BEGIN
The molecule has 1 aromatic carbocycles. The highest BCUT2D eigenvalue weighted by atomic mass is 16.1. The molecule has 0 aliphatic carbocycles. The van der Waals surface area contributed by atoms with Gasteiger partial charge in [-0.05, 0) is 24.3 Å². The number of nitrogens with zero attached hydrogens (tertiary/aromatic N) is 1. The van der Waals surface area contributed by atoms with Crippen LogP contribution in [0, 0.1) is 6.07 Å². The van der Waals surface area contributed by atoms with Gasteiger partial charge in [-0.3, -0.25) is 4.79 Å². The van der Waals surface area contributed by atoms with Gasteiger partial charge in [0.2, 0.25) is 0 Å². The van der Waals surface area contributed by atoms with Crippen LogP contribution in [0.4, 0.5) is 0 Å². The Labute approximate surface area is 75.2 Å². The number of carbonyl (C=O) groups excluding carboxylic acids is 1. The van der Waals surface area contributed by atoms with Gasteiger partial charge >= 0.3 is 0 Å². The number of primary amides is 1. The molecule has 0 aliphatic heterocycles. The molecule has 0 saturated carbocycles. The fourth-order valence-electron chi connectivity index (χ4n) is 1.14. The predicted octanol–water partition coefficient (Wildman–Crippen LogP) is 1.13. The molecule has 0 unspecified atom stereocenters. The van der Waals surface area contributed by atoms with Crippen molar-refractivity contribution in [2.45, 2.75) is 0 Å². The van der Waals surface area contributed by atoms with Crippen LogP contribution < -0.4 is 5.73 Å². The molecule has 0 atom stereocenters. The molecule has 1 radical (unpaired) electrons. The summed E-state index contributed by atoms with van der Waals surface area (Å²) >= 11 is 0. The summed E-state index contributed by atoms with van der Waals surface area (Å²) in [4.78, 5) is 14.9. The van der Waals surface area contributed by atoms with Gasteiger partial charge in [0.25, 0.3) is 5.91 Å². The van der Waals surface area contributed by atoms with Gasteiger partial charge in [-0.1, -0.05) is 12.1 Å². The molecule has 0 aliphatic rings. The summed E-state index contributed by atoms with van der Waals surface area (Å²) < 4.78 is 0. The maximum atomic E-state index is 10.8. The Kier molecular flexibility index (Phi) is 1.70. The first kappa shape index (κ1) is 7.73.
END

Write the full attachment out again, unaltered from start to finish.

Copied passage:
The molecule has 1 aromatic carbocycles. The highest BCUT2D eigenvalue weighted by atomic mass is 16.1. The molecule has 0 aliphatic carbocycles. The van der Waals surface area contributed by atoms with Gasteiger partial charge in [-0.05, 0) is 24.3 Å². The number of nitrogens with zero attached hydrogens (tertiary/aromatic N) is 1. The van der Waals surface area contributed by atoms with Crippen LogP contribution in [0, 0.1) is 6.07 Å². The van der Waals surface area contributed by atoms with Gasteiger partial charge in [-0.3, -0.25) is 4.79 Å². The van der Waals surface area contributed by atoms with Gasteiger partial charge in [0.2, 0.25) is 0 Å². The van der Waals surface area contributed by atoms with Crippen LogP contribution in [0.4, 0.5) is 0 Å². The Labute approximate surface area is 75.2 Å². The number of carbonyl (C=O) groups excluding carboxylic acids is 1. The van der Waals surface area contributed by atoms with Gasteiger partial charge >= 0.3 is 0 Å². The number of primary amides is 1. The molecule has 0 aliphatic heterocycles. The molecule has 0 saturated carbocycles. The fourth-order valence-electron chi connectivity index (χ4n) is 1.14. The predicted octanol–water partition coefficient (Wildman–Crippen LogP) is 1.13. The molecule has 0 unspecified atom stereocenters. The van der Waals surface area contributed by atoms with Crippen molar-refractivity contribution in [2.45, 2.75) is 0 Å². The van der Waals surface area contributed by atoms with Crippen LogP contribution < -0.4 is 5.73 Å². The molecule has 0 atom stereocenters. The molecule has 1 radical (unpaired) electrons. The summed E-state index contributed by atoms with van der Waals surface area (Å²) >= 11 is 0. The summed E-state index contributed by atoms with van der Waals surface area (Å²) in [4.78, 5) is 14.9. The van der Waals surface area contributed by atoms with Gasteiger partial charge in [0.25, 0.3) is 5.91 Å². The van der Waals surface area contributed by atoms with Gasteiger partial charge in [-0.1, -0.05) is 12.1 Å². The molecule has 0 aliphatic rings. The summed E-state index contributed by atoms with van der Waals surface area (Å²) < 4.78 is 0. The maximum atomic E-state index is 10.8. The Kier molecular flexibility index (Phi) is 1.70. The first kappa shape index (κ1) is 7.73.